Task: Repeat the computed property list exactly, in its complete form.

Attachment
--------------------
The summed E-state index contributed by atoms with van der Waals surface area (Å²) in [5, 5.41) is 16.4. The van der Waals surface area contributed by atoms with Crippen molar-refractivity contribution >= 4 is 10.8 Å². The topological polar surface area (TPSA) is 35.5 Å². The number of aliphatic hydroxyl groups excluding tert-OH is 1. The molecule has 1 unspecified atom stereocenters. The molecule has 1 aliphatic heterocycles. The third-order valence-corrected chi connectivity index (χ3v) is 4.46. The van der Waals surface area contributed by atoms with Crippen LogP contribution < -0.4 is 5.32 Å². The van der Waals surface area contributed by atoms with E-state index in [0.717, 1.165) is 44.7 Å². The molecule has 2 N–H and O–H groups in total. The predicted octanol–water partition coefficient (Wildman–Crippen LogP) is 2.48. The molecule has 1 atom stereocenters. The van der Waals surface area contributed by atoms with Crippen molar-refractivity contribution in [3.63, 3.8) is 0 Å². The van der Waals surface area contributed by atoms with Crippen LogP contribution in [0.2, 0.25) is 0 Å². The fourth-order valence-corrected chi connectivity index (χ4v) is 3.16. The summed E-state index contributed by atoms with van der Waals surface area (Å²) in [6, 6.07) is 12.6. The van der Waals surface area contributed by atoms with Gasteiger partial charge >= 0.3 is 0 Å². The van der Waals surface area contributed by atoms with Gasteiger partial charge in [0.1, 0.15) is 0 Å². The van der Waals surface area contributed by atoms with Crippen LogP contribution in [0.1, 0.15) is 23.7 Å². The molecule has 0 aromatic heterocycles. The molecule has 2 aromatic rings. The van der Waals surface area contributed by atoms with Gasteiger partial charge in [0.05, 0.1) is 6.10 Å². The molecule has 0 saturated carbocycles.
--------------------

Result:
The summed E-state index contributed by atoms with van der Waals surface area (Å²) in [5, 5.41) is 16.4. The van der Waals surface area contributed by atoms with Crippen molar-refractivity contribution >= 4 is 10.8 Å². The topological polar surface area (TPSA) is 35.5 Å². The number of aliphatic hydroxyl groups excluding tert-OH is 1. The molecule has 1 unspecified atom stereocenters. The molecule has 1 aliphatic heterocycles. The third-order valence-corrected chi connectivity index (χ3v) is 4.46. The van der Waals surface area contributed by atoms with Crippen LogP contribution < -0.4 is 5.32 Å². The van der Waals surface area contributed by atoms with E-state index in [0.717, 1.165) is 44.7 Å². The molecule has 2 N–H and O–H groups in total. The predicted octanol–water partition coefficient (Wildman–Crippen LogP) is 2.48. The molecule has 1 atom stereocenters. The van der Waals surface area contributed by atoms with Crippen molar-refractivity contribution in [3.63, 3.8) is 0 Å². The van der Waals surface area contributed by atoms with Crippen LogP contribution in [0.2, 0.25) is 0 Å². The fourth-order valence-corrected chi connectivity index (χ4v) is 3.16. The summed E-state index contributed by atoms with van der Waals surface area (Å²) in [6, 6.07) is 12.6. The van der Waals surface area contributed by atoms with Gasteiger partial charge >= 0.3 is 0 Å². The van der Waals surface area contributed by atoms with Gasteiger partial charge in [0.1, 0.15) is 0 Å². The van der Waals surface area contributed by atoms with Crippen LogP contribution in [0.1, 0.15) is 23.7 Å². The molecule has 0 aromatic heterocycles. The molecule has 2 aromatic rings. The van der Waals surface area contributed by atoms with Gasteiger partial charge in [0.05, 0.1) is 6.10 Å². The molecule has 0 saturated carbocycles.